Photo © 2009 Carsten Tolkmit CC BY-NC-SA 2.0
(Click here for the original image.)

Max, a young writer, asks:

I am writing a story and need a visual description for a female “seductive” (if you know what I mean) antagonist. Or should I even describe her? I’ve seen that done well. This is actually one of my deeper characters.

Hi, Max. The easiest answer I can think to give is: Think of what you like to see in a woman. Then write it down.

I know that sounds simplistic, and it is. But each of us, to some extent, has pre-programmed into him the building blocks for sexual attraction. So the first step is probably to ask yourself, “What would make me feel and think and act the way I want my protagonist to feel and think and act?”

With most writers, this is where writing begins, inside. You empathize with your characters, tap into that part of yourself that feels and acts the same way they do, so that you can understand their story.

But while you’re doing this, here are a few tips to keep in mind:
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Carnival of Storytelling – June 30, 2011

Welcome to the June 30, 2011 edition of Carnival of Storytelling.

Thanks to everyone who submitted a link at BlogCarnival.com. Please browse their blog posts, and share your own favorite posts from your own writing blog for next week’s carnival.

Enjoy!
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Monday Morning #CharacterStory Writing Prompts 2011/06/27

Photo © 2011 Amy Clarke CC BY 2.0
Click here for the original photo.

  1. A photo: top of this post, which the artist has entitled, “Never a frown, with golden brown.” (Click for a larger view.)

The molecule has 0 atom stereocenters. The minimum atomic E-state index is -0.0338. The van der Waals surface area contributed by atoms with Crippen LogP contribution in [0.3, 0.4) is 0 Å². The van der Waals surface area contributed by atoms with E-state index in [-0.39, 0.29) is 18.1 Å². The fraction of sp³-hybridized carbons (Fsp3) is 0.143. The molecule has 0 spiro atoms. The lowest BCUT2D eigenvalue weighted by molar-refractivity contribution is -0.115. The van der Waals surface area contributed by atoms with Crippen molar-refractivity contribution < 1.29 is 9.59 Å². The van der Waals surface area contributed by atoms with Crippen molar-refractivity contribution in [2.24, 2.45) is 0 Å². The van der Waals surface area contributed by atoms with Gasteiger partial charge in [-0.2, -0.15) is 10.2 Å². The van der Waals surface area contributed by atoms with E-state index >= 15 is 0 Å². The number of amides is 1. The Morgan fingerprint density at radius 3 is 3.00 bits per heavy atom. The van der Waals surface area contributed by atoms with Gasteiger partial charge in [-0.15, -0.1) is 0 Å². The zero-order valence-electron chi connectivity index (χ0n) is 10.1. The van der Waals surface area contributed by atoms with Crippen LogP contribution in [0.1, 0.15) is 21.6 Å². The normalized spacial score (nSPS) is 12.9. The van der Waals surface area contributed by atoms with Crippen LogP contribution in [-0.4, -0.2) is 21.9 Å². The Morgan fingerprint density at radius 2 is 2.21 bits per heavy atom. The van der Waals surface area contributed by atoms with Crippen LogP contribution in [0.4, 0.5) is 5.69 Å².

2. A personality type: ISFP.
  3. A need: the need for emotional intimacy.
  4. A quirk: Always writes in 1337-5p34k (leet-speak).

Feel free to comment below with a link to your story if you use any of these prompts. (Or even if you don’t.) You can also submit your story to the Carnival of Storytelling, which is posted on Thursdays. And whatever you do…

Keep writing!
-TimK

Monday Morning #CharacterStory Writing Prompts 2011/06/20

Photo © Nikos Koutoulas CC BY-NC 2.0
Click here for original photo.

Happy birthday to me! (Yup. Don’t know whether that’s a good thing or a bad thing.)

  1. A photo: top of this post, which the artist has entitled, “.” (Click for a larger view.)
  2. A personality type: ENFP.
  3. A need: the need for attention.
  4. A quirk: Loves to dance, and does not have to be on the dance floor.

Feel free to comment below with a link to your story if you use any of these prompts. (Or even if you don’t.) You can also submit your story to the Carnival of Storytelling, which is posted on Thursdays. And whatever you do…

Keep writing!
-TimK

Carnival of Storytelling – June 16, 2011

Welcome to the June 16, 2011 edition of Carnival of Storytelling.

Thanks to everyone who submitted a link at BlogCarnival.com. Please browse their blog posts, and share your own favorite posts from your own writing blog for next week’s carnival.

Enjoy!